Avian Species Menu

Jendaya Conure

Jendaya Conure

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Species Organizations

National Audubon Society
Website: www.audubon.org
Cornell Lab of Orinthology
Website: www.birds.cornell.edu
The Avian Web
Website: www.avianweb.com

Classification
Order Psittaciformes, Family Psittacidae
Scientific Name
Aratinga Jandaya
Other Common Names
Jandaya Parakeet
Species Description
The primary color is green, with the head, throat and upper breast being a gorgeous yellow-orange. The area around the eye is white and the iris is a gray-brown color in the adults. The wings are primarily green, with blue flight feathers. The lower back of the Jandaya Conure is orange-red, and its tail is olive green with blue edges. The legs are gray, while the bill is black. Immature Jandayas can be distinguished by the pale yellow coloring on their heads and dark eyes. They Average about 12 inches in length.


Habitat
Forest clearings, sometimes near coconut palms and edges of the rain forest.

Distribution
The Jandaya Conure is native to northeastern Brazil.

Captivity
They can make a wonderful addition to the family with the proper training and are considered to be one of the top clowns in the avian world. Like most conures, Jendays are also known for their sweet sociable disposition and playful behavior. These small parrots are highly intelligent, and can often learn several words and phrases, but are not known for their talking ability.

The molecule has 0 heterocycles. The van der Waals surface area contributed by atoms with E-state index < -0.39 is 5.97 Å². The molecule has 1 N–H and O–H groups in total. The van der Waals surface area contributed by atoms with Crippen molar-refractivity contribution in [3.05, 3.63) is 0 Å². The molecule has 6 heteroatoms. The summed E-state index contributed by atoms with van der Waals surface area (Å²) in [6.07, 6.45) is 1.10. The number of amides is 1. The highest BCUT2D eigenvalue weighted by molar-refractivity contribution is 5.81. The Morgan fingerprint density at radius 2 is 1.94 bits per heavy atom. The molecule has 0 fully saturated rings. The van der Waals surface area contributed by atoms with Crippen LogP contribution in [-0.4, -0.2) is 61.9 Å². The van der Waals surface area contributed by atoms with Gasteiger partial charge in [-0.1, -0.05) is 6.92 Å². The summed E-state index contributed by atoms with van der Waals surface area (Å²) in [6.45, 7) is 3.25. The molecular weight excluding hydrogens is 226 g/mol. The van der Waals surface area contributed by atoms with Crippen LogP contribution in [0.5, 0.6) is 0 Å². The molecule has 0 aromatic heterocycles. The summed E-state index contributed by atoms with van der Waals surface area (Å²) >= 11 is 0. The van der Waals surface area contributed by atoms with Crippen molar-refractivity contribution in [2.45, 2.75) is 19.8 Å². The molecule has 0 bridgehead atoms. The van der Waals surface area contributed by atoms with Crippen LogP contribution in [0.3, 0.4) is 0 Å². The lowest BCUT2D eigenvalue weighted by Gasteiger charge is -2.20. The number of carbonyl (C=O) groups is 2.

Summary
Pionus is a genus of medium-sized parrots native to Central and South America. Characteristic of the genus are the chunky body, bare eye ring, (which can vary in color), and short tail. They are superficially similar to Amazon parrots, but smaller. Coloration is generally subdued yet complex; under bright lighting, their feathers shimmer with iridescent brilliance. All species share bright red undertail coverts; the scientific name of one species, the Blue-headed Parrot (P. menstruus), refers to this. Males and females are similar, with no notable sexual dimorphism.

Pionus parrots are regarded as excellent pets, although some species are very rare in captivity. Most commonly kept species are the Blue-headed, Maximillian (Scaly-headed) and White-capped. Others, such as the Dusky and the Bronze-winged have become more common due to captive breeding.

Pionus parrots are quieter than Amazon Parrots. Unlike some other companion parrots, aviculturists have noted that they are not particularly energetic, and do not generally enjoy hands-on play (for example, being flipped on their backs), but they do provide companionship and are described as gentle and charming pets.

When excited or frightened, birds of this genus emit a characteristic wheezing or snorting sound that is sometimes mistaken for a sign of distress, or a symptom of disease. They also give off a musky or sweet odor that some caretakers find unpleasant, but others enjoy.

Pionus parrots are susceptible to obesity, vitamin A deficiency, and aspergillosis in captivity. These conditions, with the exception of aspergillosis, are easily prevented.


Dogs
Horse Herd